2. Guy P, Sobolev B, Sheehan K, Kuramoto L, LeFaivre K. The burden of second hip fractures: provincial surgical hospitalizations over 15 years. Canadian Journal of Surgery 2017; 60(2):101-108
  3. Hohl CM, Partovi N, Ghement I, Wickham ME, McGrail K, Reddekopp LN, Sobolev B. Impact of early in-hospital medication review by clinical pharmacists on health services utilization. PloS One 2017; 12 (2): e0170495
  4. Edwards JD, Koehoorn M, Boyd LA, Sobolev B, Levy AR. Diagnostic Accuracy of Transient Ischemic Attack from Physician Claims. Canadian Journal of Neurological Sciences 2017; 1:1-7
  5. Sheehan KJ, Sobolev B, Guy P, Kuramoto L, Morin SN, Sutherland JM, Beaupre L, Griesdale D, Dunbar M, Bohm E, Harvey E and the Canadian Collaborative on Hip Fractures. In-hospital mortality after hip fracture by treatment setting. Canadian Medical Association Journal 2016;188 (17-18): 1219-1225. doi:10.1503/cmaj.160522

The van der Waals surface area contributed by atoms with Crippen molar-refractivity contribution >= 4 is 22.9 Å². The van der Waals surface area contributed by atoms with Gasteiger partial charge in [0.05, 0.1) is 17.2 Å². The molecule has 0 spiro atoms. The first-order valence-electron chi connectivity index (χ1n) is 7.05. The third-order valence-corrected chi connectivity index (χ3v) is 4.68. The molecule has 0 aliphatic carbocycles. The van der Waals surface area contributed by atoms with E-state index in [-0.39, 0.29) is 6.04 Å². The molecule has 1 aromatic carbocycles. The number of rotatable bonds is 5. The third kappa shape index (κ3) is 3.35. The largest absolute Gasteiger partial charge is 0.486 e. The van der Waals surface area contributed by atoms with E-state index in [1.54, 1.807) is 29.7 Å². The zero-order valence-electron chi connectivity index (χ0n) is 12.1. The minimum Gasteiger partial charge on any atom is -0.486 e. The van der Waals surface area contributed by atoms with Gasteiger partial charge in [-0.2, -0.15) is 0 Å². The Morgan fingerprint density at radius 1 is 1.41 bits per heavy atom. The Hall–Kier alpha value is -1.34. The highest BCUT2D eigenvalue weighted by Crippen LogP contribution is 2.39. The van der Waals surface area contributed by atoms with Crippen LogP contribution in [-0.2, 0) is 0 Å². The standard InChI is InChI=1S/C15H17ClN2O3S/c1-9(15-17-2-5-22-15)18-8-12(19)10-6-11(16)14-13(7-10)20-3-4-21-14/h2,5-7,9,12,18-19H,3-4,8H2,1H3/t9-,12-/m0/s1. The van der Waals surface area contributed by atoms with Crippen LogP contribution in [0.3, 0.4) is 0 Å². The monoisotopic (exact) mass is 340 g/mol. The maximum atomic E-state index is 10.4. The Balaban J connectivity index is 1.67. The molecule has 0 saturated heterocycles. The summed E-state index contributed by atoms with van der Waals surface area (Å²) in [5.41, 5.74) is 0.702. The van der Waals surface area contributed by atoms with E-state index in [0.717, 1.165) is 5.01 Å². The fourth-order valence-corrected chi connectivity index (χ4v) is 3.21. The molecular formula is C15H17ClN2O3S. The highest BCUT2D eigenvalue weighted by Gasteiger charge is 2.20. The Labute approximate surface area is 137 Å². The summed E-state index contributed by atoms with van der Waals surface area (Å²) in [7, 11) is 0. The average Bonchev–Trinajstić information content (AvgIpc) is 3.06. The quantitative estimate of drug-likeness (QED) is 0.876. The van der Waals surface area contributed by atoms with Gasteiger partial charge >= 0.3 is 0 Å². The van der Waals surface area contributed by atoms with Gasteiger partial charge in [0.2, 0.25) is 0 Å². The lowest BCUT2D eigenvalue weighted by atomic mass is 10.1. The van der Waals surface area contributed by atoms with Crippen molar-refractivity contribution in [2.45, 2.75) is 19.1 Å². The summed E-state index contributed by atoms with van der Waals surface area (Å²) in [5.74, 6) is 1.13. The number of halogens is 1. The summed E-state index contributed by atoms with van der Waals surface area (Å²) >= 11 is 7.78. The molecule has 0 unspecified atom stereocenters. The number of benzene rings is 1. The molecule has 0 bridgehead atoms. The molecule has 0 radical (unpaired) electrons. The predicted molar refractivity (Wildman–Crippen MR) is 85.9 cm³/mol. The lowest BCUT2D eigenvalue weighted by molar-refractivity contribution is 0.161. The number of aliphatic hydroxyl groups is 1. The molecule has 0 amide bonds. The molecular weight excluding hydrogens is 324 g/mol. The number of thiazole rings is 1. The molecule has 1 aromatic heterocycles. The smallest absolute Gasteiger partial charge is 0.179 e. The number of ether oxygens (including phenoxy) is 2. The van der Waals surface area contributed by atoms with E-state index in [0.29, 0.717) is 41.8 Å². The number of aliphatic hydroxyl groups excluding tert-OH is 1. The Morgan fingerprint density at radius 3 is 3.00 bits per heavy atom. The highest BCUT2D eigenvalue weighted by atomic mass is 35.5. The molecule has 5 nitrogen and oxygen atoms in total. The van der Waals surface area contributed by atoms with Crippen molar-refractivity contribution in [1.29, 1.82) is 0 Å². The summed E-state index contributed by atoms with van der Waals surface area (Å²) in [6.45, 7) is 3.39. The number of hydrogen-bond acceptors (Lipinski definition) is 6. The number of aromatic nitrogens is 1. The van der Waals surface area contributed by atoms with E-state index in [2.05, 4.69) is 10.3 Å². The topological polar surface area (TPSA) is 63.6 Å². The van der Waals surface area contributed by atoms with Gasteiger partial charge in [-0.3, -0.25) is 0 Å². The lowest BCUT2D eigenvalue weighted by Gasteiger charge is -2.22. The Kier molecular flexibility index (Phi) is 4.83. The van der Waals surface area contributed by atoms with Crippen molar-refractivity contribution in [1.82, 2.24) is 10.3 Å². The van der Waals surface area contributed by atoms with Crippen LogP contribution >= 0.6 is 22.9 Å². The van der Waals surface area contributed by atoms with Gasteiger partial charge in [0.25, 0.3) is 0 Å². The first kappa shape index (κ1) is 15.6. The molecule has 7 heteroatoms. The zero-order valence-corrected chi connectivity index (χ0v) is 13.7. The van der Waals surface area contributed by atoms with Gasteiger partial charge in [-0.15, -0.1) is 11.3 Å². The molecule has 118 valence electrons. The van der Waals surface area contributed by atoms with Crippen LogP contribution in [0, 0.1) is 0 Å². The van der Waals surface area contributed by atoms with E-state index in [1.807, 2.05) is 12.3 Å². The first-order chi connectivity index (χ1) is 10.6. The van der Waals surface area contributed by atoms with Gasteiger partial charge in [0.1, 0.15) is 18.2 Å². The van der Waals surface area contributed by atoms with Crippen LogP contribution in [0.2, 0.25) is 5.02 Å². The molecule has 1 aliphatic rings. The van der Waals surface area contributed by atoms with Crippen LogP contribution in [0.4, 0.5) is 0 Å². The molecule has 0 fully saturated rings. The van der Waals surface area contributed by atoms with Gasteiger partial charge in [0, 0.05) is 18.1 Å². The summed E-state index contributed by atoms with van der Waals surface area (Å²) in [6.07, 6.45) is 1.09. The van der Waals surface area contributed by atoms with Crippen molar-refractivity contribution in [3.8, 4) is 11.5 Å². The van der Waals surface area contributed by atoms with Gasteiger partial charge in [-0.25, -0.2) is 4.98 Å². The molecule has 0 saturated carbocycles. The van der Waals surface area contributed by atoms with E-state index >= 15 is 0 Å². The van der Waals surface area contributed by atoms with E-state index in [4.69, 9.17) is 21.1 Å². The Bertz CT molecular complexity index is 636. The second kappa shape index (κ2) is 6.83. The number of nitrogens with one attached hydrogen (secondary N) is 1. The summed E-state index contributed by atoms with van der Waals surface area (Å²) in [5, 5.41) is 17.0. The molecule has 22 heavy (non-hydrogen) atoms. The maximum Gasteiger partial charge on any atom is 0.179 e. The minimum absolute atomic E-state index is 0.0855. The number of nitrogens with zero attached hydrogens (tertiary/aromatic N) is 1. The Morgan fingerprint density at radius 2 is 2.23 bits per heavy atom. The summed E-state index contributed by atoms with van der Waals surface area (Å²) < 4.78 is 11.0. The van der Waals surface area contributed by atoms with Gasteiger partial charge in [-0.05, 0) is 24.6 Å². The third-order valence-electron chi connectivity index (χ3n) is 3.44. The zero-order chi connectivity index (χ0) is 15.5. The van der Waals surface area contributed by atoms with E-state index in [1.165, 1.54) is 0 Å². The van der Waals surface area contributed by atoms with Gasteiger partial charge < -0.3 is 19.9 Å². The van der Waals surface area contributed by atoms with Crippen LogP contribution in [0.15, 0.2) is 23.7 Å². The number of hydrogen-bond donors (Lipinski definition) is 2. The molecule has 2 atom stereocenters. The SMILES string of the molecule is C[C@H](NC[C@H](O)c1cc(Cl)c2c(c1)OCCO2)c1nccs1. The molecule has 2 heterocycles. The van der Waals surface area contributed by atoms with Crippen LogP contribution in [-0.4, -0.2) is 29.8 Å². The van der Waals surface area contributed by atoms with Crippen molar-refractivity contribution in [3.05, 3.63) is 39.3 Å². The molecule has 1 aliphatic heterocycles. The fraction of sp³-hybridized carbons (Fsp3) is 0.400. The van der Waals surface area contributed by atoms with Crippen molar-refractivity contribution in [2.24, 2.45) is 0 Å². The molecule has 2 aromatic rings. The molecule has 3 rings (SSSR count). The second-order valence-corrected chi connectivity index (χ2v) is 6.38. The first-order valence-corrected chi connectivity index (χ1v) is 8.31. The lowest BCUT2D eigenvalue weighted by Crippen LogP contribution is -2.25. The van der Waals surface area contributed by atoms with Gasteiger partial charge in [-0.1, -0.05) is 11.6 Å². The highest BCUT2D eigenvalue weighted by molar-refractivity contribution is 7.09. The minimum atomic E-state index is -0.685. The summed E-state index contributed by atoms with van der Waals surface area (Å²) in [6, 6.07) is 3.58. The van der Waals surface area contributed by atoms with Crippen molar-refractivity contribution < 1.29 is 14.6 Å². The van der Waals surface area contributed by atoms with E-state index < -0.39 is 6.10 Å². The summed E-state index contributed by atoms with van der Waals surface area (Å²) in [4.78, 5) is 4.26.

6. Sobolev B, Guy P, Sheehan KJ, Kuramoto L, Bohm E, Beaupre L, Sutherland JM, Dunbar M, Griesdale D, Morin SN, Harvey E and the Canadian Collaborative on Hip Fractures. Time trends in hospital stay after hip fracture in Canada, 2004-2012: Database study. Archives of Osteoporosis. 2016; 11: 1-13
  7. Sheehan KJ, Sobolev B, Chudyk A, Stephens T, Guy P. Patient and system factors associated with mortality after hip fracture: a scoping review. BMC Musculoskeletal Disorders. 2016; 17: 166